Vibrant and elegant Citron adds zest to Baltimore's dining scene

Some restaurants go for the hustle and bustle. Others strive for peace and serenity.

Citron, the new restaurant by caterer Charles Levine, falls in the latter category, with quiet, Zen-like surroundings. The mood is as calming as the view of the rippling pond behind the Quarry Lake shopping center.


The decor is elegant — possibly one of the most beautiful restaurants in the Baltimore area — in neutral, monochromatic hues with an occasional pop of color, like the tangerine ottomans. With French influences, the contemporary American food is creative. And the staff is welcoming and capable.

But it's not perfect. On our first visit, our waiter was bossy, and a few of our gorgeous dishes were tepid. The restaurant is also expensive, with many entrees in the mid-$30 range and above.


There are options, though. Another time, we ate in the casual, refined bar, where our waitress couldn't have been nicer and more attentive.

Snacks range from stellar crab balls with a Brussels-sprout slaw to a terrific 10-ounce burger with maple Cajun bacon and hand-cut fries.

Our duck-confit-and-fig pizza was a big hit, with fontina cheese, pickled onions, portobello mushrooms and a judicious drizzle of truffle oil.

You can get a delicious pizza to share for $16 and a stellar cocktail like a citrusy B-more fizz with Shot Tower gin.

Craft drinks, as well as beers from The Brewer's Art and Flying Dog, are available wherever you sit in the restaurant. A respectable wine list is divided into categories like "rich textures" and "bold, full-bodied."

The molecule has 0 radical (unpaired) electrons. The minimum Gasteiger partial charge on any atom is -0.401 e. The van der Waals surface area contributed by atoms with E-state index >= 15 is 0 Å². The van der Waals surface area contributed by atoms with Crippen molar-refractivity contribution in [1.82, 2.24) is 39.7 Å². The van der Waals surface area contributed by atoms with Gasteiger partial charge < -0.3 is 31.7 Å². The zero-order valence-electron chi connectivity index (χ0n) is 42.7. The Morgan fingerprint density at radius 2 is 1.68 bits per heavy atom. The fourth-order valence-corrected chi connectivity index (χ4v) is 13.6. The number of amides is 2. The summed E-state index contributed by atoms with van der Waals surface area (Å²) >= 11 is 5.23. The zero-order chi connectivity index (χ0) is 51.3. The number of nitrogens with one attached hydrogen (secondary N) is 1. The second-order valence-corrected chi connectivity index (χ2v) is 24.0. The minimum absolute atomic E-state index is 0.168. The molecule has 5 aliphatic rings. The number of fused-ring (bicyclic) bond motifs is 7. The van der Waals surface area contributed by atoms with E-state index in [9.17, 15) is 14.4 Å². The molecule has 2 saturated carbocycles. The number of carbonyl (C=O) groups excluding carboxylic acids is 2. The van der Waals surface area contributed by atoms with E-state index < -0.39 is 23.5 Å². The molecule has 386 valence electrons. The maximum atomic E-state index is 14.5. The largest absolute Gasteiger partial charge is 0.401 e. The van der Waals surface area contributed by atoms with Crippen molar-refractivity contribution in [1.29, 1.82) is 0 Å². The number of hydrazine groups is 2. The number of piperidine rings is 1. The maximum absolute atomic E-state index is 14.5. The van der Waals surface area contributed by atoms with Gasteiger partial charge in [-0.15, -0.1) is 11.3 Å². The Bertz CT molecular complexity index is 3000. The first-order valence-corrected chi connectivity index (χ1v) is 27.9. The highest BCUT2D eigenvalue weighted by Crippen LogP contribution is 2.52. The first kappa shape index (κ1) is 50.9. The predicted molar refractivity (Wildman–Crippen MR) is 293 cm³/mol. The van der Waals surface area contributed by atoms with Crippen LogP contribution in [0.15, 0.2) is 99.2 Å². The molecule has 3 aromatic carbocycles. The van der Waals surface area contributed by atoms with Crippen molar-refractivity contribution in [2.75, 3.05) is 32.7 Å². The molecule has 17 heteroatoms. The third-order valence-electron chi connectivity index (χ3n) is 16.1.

Citron is an organic space with rooms — some with glowing glass fireplaces — seamlessly flowing into each other. Unobtrusive panels and doors can seal off areas for private events.

The creamy-white main dining room befits the alluring dinner menu overseen by executive chef Jerome Dorsch. You'll want a seat there for a more formal meal.

Our waiter asked if anyone at the table had food allergies and then offered helpful suggestions about the wine.

But then he tried to steer our menu choices, from how many appetizers we should order to what type of sauce we should get with our steak. It felt awkward.

Except for the soup du jour, a seafood bisque that needed to be hotter, our starters were terrific. The crispy calamari was tangy with a citrus garlic butter, pickled peppers and a spicy romesco sauce.

The potato gnocchi were pillowy dumplings dressed up with English peas, mushrooms, pine nuts and Grana Padano cheese. A black-truffle wine sauce added pizazz.

We were smitten with the Scottish smoked salmon, a pretty plate with thin slices of fish overlapping almost translucent cucumbers and radishes and scattered with capers and red onions. The horseradish cream-cheese deviled eggs nestled on top were standouts on their own.


One of our entrees, a herb-seared Chilean sea bass, called a "house favorite" on the menu, was an agreeable dish once the kitchen got it to a high enough temperature. It was temperate when it first arrived at our table.